Day three of Dandi March II; we stopped at Irvine Mandir for our first break. A man in OM t-shirt joined us for pictures. Then I asked him whether he joined for next 5 miles or entire day walk. He told me he joined for the rest of the 240 miles. Then I paid a little more attention, he is the 72-year-old guy from Tucson that Sripal told us about.
About a week ago…Kewal Parnami was watching Community Roundup on TV Asia with his wife around 10 PM in the night. TV Asia was playing my phone interview about Dandi March II. Kewal listened to it, and decided to join us for the entire 240 miles right away. He later told me that his wife supported him to take up this challenge. He joined us late, because he couldn’t find travel arrangement in time.
As soon as I saw him at the Irvine Mandir, I knew he would kick our butt in the march. He was bald, thin, stood straight, and had a backpack. He looked like a professional hiker (yes, he hikes about 3 times a week). He was holding a long stick (like a hiking pole). I think he found it off trail somewhere. He also walked faster than everyone else.
Thin, short, bald, old, fast, vegetarian, walking 240 miles with a stick….he looked like Gandhiji.
I think on 13th day of DM2, I woke up with body pains. Kewal taught me how to do Surya Namaskar. It is stretching different body muscles in about 10 poses. As soon as I did those, I was ready to hit the road. Through out our walk, I learned several things from Kewal, including how to stay healthy, about anti-corruption, and about life in general. He was always calm and collective. His greatest strength is, he did not let his age takeover his mind. He is older than anyone else who joined the march, yet he listened to everyone. He has a heart of a child.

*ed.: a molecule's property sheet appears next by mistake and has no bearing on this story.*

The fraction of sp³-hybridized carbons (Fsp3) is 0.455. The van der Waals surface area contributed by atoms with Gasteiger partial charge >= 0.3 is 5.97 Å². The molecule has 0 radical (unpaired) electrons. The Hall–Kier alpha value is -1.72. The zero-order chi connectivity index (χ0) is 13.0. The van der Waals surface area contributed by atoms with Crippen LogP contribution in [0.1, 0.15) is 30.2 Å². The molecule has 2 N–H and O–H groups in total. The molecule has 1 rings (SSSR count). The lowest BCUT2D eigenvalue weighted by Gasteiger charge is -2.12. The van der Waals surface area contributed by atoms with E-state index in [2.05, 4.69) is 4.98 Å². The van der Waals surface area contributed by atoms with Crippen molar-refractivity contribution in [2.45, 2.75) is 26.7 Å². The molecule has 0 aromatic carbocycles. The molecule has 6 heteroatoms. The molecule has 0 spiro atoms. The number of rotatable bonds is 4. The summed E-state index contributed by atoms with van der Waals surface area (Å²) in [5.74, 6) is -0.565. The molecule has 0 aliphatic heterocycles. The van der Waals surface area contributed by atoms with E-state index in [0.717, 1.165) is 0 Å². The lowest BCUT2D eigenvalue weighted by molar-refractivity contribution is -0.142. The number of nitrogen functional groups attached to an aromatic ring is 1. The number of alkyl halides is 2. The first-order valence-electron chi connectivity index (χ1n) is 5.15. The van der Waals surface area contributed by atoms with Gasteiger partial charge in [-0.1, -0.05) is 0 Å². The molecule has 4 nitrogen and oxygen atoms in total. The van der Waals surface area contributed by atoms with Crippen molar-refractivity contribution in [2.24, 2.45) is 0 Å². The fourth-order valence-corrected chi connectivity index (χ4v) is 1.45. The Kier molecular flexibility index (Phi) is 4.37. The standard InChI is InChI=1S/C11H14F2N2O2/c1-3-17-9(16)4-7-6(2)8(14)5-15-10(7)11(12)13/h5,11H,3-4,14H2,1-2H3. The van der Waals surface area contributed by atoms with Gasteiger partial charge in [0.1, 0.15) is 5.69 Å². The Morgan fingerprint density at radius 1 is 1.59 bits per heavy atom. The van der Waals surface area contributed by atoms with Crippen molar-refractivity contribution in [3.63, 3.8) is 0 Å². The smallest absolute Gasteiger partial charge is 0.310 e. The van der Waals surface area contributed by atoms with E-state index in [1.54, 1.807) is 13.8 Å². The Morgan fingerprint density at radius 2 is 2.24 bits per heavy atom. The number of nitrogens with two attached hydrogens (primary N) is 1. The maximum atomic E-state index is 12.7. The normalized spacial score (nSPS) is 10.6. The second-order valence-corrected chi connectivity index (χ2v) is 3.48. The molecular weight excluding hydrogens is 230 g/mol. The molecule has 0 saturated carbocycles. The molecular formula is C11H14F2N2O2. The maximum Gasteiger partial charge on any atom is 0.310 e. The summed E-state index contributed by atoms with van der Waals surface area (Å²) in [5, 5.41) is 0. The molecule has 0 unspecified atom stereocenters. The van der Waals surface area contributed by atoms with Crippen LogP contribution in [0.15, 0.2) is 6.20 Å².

He told me that the secret to his health is eating less and not eating junk. But I believe most of it has to do with the discipline. Every morning, he began his day with yoga. He drank milk, ate cornflakes or oatmeal. He ate limited food during the day, avoided chips and other junk food. Everyday he drank a cup of hot milk. When I am 72 years old, I want to look like him.
Around day 12 of the march, all of us attend an evening seminar in Milpitas with the Indian Ambassador to the US, Meera Shankar. Towards the end, they let audience to ask questions. The biggest surprise from Kewal came to me then. He asked Meeraji why India not stands up to itself when dealing with China. He specifically gave examples like China making noise while India constructs road on it’s soil, and Arunachal problem. He asked such a complicated question in a very composed way.
Even though Kewal lived in US for over 30 years, he is probably closer to India, than most Indians I met in my life. Kewal is our own Gandhiji, and he is my friend.
” I want to share a few other things I learnt walking with Kewal. He was an 8 year old boy when India partitioned. Born in Pakistan, he walked 4 days to cross the Indo/Pak border to be in India with his mother, grand father and brothers (4 boys from ages 4 to 10) with only things they can carry on them. They had to leave their home in Pakistan in 24 hour notice in the middle of riots. It was a heart wrenching story and I cried listening to it that day. Every day during the walk we discussed a new topic or story, and I have learnt a lot from to him.” – Srinivas Nandiwada